People love stories because they tend to impart valuable compelling messages, and are inherited from generation to generation.
In today’s world, digital transformation is revolutionizing the art of storytelling: “How the smartest leaders use storytelling to drive digital transformation."
The most powerful person in the world is the storyteller. The storyteller sets the vision, values, and agenda of an entire generation that is to come.
Heading toward a digital era and using the web and mobile applications, interactivity became an essential part of an excellent user experience. That makes it crucial to apply an interactive storytelling UX strategy to retain user behavior across the digital product.
Good UX design begins with the words.
No matter in which part of your application you want to use UX storytelling, the result is to create content that people would be interested in and wish to proceed further.
Just watch this fascinating talk about how Netflix product team creates a narrative around content to deliver the perfect content in the right format to over 100 million members in 190 countries.
People connect to stories. And they want to know what comes next, and immediately engage in what you say. Because it's our nature to be intrigued and engaged with stories.
—Michaela Tedore, Product & Motion Design Lead at Netflix
So storytelling is essential in the world as well as in design, where interfaces are stories, and a product designer is a storyteller.
Whether you are designing user onboarding or chatbot conversation or sign up form, think about people who will interact with it first.
Try to make this user experience memorable, engaging, and interactive with powerful stories to build a long-term relationship with the user.
Let’s try to figure out now how to put storytelling into product design:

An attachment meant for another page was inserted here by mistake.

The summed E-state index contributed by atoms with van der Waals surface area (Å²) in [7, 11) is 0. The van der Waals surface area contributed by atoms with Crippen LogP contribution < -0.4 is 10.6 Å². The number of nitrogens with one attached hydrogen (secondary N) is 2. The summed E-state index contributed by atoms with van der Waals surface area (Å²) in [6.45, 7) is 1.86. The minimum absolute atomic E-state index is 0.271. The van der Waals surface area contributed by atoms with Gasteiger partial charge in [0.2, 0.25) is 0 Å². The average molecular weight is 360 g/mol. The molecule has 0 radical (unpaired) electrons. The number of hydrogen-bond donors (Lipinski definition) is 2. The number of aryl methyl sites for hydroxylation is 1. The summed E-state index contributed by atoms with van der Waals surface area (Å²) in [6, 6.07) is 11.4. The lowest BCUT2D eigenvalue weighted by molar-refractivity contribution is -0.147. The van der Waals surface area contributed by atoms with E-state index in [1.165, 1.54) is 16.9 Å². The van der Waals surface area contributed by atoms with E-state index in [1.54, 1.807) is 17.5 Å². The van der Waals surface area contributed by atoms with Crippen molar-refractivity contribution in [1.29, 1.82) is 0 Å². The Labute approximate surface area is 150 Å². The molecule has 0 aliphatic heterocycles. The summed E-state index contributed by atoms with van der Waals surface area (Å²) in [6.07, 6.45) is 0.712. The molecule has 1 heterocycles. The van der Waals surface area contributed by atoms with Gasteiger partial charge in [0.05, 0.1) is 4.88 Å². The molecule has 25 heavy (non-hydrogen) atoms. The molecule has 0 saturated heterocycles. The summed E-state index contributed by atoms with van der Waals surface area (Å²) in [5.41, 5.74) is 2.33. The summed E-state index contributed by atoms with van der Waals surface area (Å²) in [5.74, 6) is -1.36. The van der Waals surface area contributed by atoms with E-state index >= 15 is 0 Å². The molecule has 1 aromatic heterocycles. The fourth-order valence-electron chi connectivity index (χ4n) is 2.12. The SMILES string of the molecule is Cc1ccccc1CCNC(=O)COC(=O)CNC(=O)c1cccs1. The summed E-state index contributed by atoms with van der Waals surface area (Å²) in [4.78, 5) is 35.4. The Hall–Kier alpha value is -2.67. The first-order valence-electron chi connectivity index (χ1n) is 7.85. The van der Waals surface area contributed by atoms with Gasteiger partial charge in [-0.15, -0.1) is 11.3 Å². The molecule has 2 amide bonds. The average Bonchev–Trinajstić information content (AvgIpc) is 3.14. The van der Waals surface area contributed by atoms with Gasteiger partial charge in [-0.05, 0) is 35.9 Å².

1. The design process starts with creating the persona
2. Next, imagine the real-time conversation with that persona and write it down. It's possible to have a few scenarios in the beginning.
3. Frame the story by creating some structure—define the order of presenting the information.
4. Then provide the story flow—the reason for the user to go further and enjoy this journey by making them curious about what will happen next.
5. Make sure that the story is coherent with the product tone of voice, simple, user-friendly, and nice.
6. And keep the causation. The order of presented information shouldn't be random.
The point is when visualizing a real-life situation to a virtual world, the channel of communication is changing, but the context remains the same.
It's possible to write down everything as a person to person conversation through word-based user experience. Because people still stay in the same place along with their problems, goals, and needs.
Let's imagine that Alice, your ideal user, and she has a certain problem. So how can your product help her? How would you, as a product maker/designer, talk to her?
To answer these questions, this approach described above will help you keep your model persona in mind and write a good narrative.
This kind of narrative will take the user through the app and evoke the user's feelings as they are using the product. It will hook them to return to your product again and again.
Storytelling helps product designers put themselves in the shoes of the product users.
When they start thinking from that perspective, they have more information to make a decision that will benefit the user in addition to the product, because the true beauty of great design lies within the solution that a product provides.
Would you like me to make a case study towards a product based on storytelling strategy? Or maybe, you know and want to share a product with a great storytelling user experience? If yes, then reach out to me on Twitter or leave a comment below to start a discussion.
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